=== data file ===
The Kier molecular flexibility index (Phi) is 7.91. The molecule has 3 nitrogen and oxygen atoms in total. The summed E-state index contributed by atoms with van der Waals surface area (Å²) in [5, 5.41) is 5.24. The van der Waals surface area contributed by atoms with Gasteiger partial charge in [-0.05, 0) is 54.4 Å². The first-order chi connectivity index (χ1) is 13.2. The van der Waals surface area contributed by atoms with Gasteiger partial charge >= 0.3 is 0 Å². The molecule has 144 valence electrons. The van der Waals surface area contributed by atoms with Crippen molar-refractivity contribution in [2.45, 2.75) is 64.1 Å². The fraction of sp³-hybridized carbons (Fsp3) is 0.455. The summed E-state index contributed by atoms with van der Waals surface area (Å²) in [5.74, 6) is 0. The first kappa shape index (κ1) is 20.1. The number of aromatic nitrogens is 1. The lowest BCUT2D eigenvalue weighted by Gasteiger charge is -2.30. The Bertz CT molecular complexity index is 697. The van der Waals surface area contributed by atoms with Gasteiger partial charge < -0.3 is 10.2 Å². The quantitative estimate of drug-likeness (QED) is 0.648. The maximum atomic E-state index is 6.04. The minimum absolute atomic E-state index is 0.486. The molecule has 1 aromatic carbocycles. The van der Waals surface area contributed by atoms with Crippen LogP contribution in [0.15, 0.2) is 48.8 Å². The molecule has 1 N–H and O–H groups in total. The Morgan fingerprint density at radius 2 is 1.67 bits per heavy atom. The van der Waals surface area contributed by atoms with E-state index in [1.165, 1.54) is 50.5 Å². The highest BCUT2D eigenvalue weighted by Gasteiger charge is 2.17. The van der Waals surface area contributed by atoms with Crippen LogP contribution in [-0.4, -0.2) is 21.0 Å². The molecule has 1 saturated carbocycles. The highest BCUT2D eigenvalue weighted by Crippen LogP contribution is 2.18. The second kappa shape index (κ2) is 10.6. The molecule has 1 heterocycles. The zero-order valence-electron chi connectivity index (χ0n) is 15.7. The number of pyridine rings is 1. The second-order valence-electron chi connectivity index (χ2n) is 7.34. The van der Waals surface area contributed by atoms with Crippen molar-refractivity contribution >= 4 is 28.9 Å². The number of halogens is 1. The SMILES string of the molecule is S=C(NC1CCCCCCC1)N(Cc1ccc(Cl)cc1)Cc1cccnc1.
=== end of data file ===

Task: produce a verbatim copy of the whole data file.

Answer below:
The Kier molecular flexibility index (Phi) is 7.91. The molecule has 3 nitrogen and oxygen atoms in total. The summed E-state index contributed by atoms with van der Waals surface area (Å²) in [5, 5.41) is 5.24. The van der Waals surface area contributed by atoms with Gasteiger partial charge in [-0.05, 0) is 54.4 Å². The first-order chi connectivity index (χ1) is 13.2. The van der Waals surface area contributed by atoms with Gasteiger partial charge >= 0.3 is 0 Å². The molecule has 144 valence electrons. The van der Waals surface area contributed by atoms with Crippen molar-refractivity contribution in [2.45, 2.75) is 64.1 Å². The fraction of sp³-hybridized carbons (Fsp3) is 0.455. The summed E-state index contributed by atoms with van der Waals surface area (Å²) in [5.74, 6) is 0. The first kappa shape index (κ1) is 20.1. The number of aromatic nitrogens is 1. The lowest BCUT2D eigenvalue weighted by Gasteiger charge is -2.30. The Bertz CT molecular complexity index is 697. The van der Waals surface area contributed by atoms with Gasteiger partial charge < -0.3 is 10.2 Å². The quantitative estimate of drug-likeness (QED) is 0.648. The maximum atomic E-state index is 6.04. The minimum absolute atomic E-state index is 0.486. The molecule has 1 aromatic carbocycles. The van der Waals surface area contributed by atoms with Crippen LogP contribution in [0.15, 0.2) is 48.8 Å². The molecule has 1 N–H and O–H groups in total. The Morgan fingerprint density at radius 2 is 1.67 bits per heavy atom. The van der Waals surface area contributed by atoms with E-state index in [1.165, 1.54) is 50.5 Å². The highest BCUT2D eigenvalue weighted by Gasteiger charge is 2.17. The van der Waals surface area contributed by atoms with Crippen LogP contribution in [-0.4, -0.2) is 21.0 Å². The molecule has 1 saturated carbocycles. The highest BCUT2D eigenvalue weighted by Crippen LogP contribution is 2.18. The second kappa shape index (κ2) is 10.6. The molecule has 1 heterocycles. The zero-order valence-electron chi connectivity index (χ0n) is 15.7. The number of pyridine rings is 1. The second-order valence-electron chi connectivity index (χ2n) is 7.34. The van der Waals surface area contributed by atoms with Crippen molar-refractivity contribution >= 4 is 28.9 Å². The number of halogens is 1. The SMILES string of the molecule is S=C(NC1CCCCCCC1)N(Cc1ccc(Cl)cc1)Cc1cccnc1.